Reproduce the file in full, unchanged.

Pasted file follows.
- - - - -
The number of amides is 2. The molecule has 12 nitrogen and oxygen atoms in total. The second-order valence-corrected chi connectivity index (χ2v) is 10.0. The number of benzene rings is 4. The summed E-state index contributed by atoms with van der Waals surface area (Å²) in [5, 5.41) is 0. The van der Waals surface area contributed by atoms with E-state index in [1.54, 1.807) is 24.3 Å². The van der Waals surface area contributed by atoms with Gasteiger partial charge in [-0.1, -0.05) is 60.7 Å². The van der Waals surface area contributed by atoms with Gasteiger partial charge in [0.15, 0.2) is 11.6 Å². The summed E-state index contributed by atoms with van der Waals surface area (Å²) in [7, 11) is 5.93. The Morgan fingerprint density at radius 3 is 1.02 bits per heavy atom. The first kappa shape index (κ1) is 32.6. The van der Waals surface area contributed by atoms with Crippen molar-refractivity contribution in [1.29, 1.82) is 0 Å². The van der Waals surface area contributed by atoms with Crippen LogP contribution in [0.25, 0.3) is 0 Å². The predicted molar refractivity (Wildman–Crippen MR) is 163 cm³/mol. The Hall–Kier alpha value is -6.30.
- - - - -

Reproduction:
The number of amides is 2. The molecule has 12 nitrogen and oxygen atoms in total. The second-order valence-corrected chi connectivity index (χ2v) is 10.0. The number of benzene rings is 4. The summed E-state index contributed by atoms with van der Waals surface area (Å²) in [5, 5.41) is 0. The van der Waals surface area contributed by atoms with E-state index in [1.54, 1.807) is 24.3 Å². The van der Waals surface area contributed by atoms with Gasteiger partial charge in [-0.1, -0.05) is 60.7 Å². The van der Waals surface area contributed by atoms with Gasteiger partial charge in [0.15, 0.2) is 11.6 Å². The summed E-state index contributed by atoms with van der Waals surface area (Å²) in [7, 11) is 5.93. The Morgan fingerprint density at radius 3 is 1.02 bits per heavy atom. The first kappa shape index (κ1) is 32.6. The van der Waals surface area contributed by atoms with Crippen molar-refractivity contribution in [1.29, 1.82) is 0 Å². The van der Waals surface area contributed by atoms with Crippen LogP contribution in [0.25, 0.3) is 0 Å². The predicted molar refractivity (Wildman–Crippen MR) is 163 cm³/mol. The Hall–Kier alpha value is -6.30.